The email intrigued me somewhat. Not its content but its timing, as it had been sent at the crack of dawn on a Sunday morning.
The message, in reply to a speculative sales email I’d sent, said: “Thanks, but we don’t need GTD® here.” “Au contraire”, I thought, sarcastically, noticing the 7am timestamp, but once the pinpricks of rejection had faded, I searched for a rational explanation for these odd office hours. Perhaps they were on a business trip in a distant timezone such as Hong Kong or Beijing? Unlikely, I guess, but one thing is certain; weekend emailing doesn’t usually bode well.
Technology has helped to erode the natural boundaries that once existed between being at work and not being at work, clearly marked in the olden days by an office door that you could shut firmly behind you at home time.
Now the office is always just a click away. Even during sleep, it’s on most people’s bedside tables. Surveys tell us that 1 in 5 people have responded to work email after going to bed, and even if you’re not one of them, the mere presence of a smartphone next to your bed might be giving you what’s been called ‘anticipatory stress’ because it’s a reminder of everything it’s connected to.
In many workplaces, even if the policies don’t state that constant connectivity is expected, the culture does, especially when leaders… well… lead. Unfortunately, there’s a strong correlation between the numbers of emails that leaders and managers send at the weekend and the number of emails that their staff send. One CEO, according to a recent piece of business news that went viral, assessed job applicants by texting them on a Sunday and measuring their response times to determine their commitment. Aye caramba!
In an age of job insecurity, the fear of missing out or of being seen as insufficiently committed are powerful drivers of behaviour and stress. Just this week, BBC Radio Five Live had a morning phone-in on the topic of ‘Presenteeism’. The stories were brutal. Folk of all kinds dragging their tired, sick and even post-operative bodies into work because they were – basically – scared of losing their jobs. Or unable to look away from their email on weekends and holidays because of the imagined and, in a few cases, directly threatened consequences.
What to do if all this is depressingly familiar to you? In an ideal world, you’d have a conversation in your workplace about appropriate response times balanced against the need to switch off and come back fully recharged on a Monday to do good work. Starting that conversation was the intent of a law introduced in France early last year which bound employers to come up with clear policies and expectations for out-of-hours communication. Magnifique!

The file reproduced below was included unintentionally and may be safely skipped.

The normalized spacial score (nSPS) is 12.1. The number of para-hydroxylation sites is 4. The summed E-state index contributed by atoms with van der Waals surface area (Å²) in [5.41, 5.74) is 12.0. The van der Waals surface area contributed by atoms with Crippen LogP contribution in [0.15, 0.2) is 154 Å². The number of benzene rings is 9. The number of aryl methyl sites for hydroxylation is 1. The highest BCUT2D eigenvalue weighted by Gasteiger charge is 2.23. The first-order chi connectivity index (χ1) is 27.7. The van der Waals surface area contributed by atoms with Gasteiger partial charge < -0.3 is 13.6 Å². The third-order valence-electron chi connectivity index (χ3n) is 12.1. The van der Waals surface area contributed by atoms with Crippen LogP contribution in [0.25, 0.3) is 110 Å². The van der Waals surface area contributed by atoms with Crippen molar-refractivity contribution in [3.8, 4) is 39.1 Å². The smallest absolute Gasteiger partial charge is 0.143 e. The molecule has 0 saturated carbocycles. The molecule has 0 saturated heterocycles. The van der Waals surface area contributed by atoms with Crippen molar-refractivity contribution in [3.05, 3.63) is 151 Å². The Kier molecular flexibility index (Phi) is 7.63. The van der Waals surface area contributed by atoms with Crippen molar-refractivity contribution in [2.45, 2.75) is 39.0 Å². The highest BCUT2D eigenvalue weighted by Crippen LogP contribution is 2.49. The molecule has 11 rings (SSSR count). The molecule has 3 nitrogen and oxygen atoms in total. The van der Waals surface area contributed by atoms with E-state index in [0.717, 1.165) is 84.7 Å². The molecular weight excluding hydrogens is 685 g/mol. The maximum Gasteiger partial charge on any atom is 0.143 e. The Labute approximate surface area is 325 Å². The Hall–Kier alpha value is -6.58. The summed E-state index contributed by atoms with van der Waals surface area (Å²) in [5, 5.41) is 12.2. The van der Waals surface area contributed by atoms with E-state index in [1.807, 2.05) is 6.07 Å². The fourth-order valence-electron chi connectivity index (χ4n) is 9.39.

But if you work in a less enlightened geographical or organisational email culture, what else can you do? One thing that’s worth thinking about is responding slightly more slowly. Yes, slowly. Bear with me…
I’m not saying days later so you look incompetent, but maybe slightly slower than you normally would. Delaying your response introduces a pause, a breathing space before the conversation continues. More importantly, though, it’s sending a subtle reminder, between the lines, that it’s not Monday yet and that a quick response shouldn’t be expected. It’s an attempt to put a question mark in colleagues’ consciousness which, even if it only lasts a few moments before disappearing like a smoke ring, is better than just continuing to play the game at high speed.
The drafts folder is there to capture your thoughts, but the ‘Send’ button doesn’t have to be engaged instantaneously. That just adds fuel to the fire and accelerates the spinning of the vicious email circle if everyone else is doing the same. At the very least, with a delayed response, you’ll feel slightly more in control and not just living 24-7 at the end of a frequently and unpredictably yanked chain.
It’s about finding the right balance for you and, if you’re some way away from that place, taking baby steps to move towards it over time. If you’re already seeing serious problems of this kind in your work circles, start small by slowing your response times, work towards overnight replies, and believe that one day you’ll reach the promised land of a weekend away from your inbox.
Even if that destination currently seems even more distant than Hong Kong or Beijing, remember the proverb in those parts – ‘The journey of a thousand miles begins with a single step’, in this case, a step away from the ‘Send’ button.